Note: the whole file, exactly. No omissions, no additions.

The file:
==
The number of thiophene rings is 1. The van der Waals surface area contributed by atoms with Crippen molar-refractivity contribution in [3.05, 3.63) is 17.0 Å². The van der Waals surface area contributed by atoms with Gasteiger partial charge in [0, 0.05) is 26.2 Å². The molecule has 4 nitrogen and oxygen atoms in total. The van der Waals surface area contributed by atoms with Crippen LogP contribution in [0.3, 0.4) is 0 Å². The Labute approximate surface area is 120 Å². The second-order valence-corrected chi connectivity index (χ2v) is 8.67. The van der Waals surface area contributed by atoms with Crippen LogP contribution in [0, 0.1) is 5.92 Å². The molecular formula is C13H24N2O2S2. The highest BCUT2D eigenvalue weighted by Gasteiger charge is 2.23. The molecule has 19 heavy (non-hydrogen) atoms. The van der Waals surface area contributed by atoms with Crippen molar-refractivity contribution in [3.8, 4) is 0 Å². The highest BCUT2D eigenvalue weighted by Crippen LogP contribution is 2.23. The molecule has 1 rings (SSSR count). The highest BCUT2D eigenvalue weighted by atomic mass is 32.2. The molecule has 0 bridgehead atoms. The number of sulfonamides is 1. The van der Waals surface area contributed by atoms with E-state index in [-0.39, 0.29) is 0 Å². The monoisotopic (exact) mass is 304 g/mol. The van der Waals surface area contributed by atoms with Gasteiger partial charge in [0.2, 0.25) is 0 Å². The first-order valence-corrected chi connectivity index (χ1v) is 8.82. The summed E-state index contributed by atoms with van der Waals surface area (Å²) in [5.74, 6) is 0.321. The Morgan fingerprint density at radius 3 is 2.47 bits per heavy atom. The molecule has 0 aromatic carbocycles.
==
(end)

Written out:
The number of thiophene rings is 1. The van der Waals surface area contributed by atoms with Crippen molar-refractivity contribution in [3.05, 3.63) is 17.0 Å². The van der Waals surface area contributed by atoms with Gasteiger partial charge in [0, 0.05) is 26.2 Å². The molecule has 4 nitrogen and oxygen atoms in total. The van der Waals surface area contributed by atoms with Crippen LogP contribution in [0.3, 0.4) is 0 Å². The Labute approximate surface area is 120 Å². The second-order valence-corrected chi connectivity index (χ2v) is 8.67. The van der Waals surface area contributed by atoms with Crippen LogP contribution in [0, 0.1) is 5.92 Å². The molecular formula is C13H24N2O2S2. The highest BCUT2D eigenvalue weighted by Gasteiger charge is 2.23. The molecule has 19 heavy (non-hydrogen) atoms. The van der Waals surface area contributed by atoms with Crippen molar-refractivity contribution in [3.8, 4) is 0 Å². The highest BCUT2D eigenvalue weighted by Crippen LogP contribution is 2.23. The molecule has 1 rings (SSSR count). The highest BCUT2D eigenvalue weighted by atomic mass is 32.2. The molecule has 0 bridgehead atoms. The number of sulfonamides is 1. The van der Waals surface area contributed by atoms with E-state index in [-0.39, 0.29) is 0 Å². The monoisotopic (exact) mass is 304 g/mol. The van der Waals surface area contributed by atoms with Gasteiger partial charge in [0.2, 0.25) is 0 Å². The first-order valence-corrected chi connectivity index (χ1v) is 8.82. The summed E-state index contributed by atoms with van der Waals surface area (Å²) in [5.74, 6) is 0.321. The Morgan fingerprint density at radius 3 is 2.47 bits per heavy atom. The molecule has 0 aromatic carbocycles.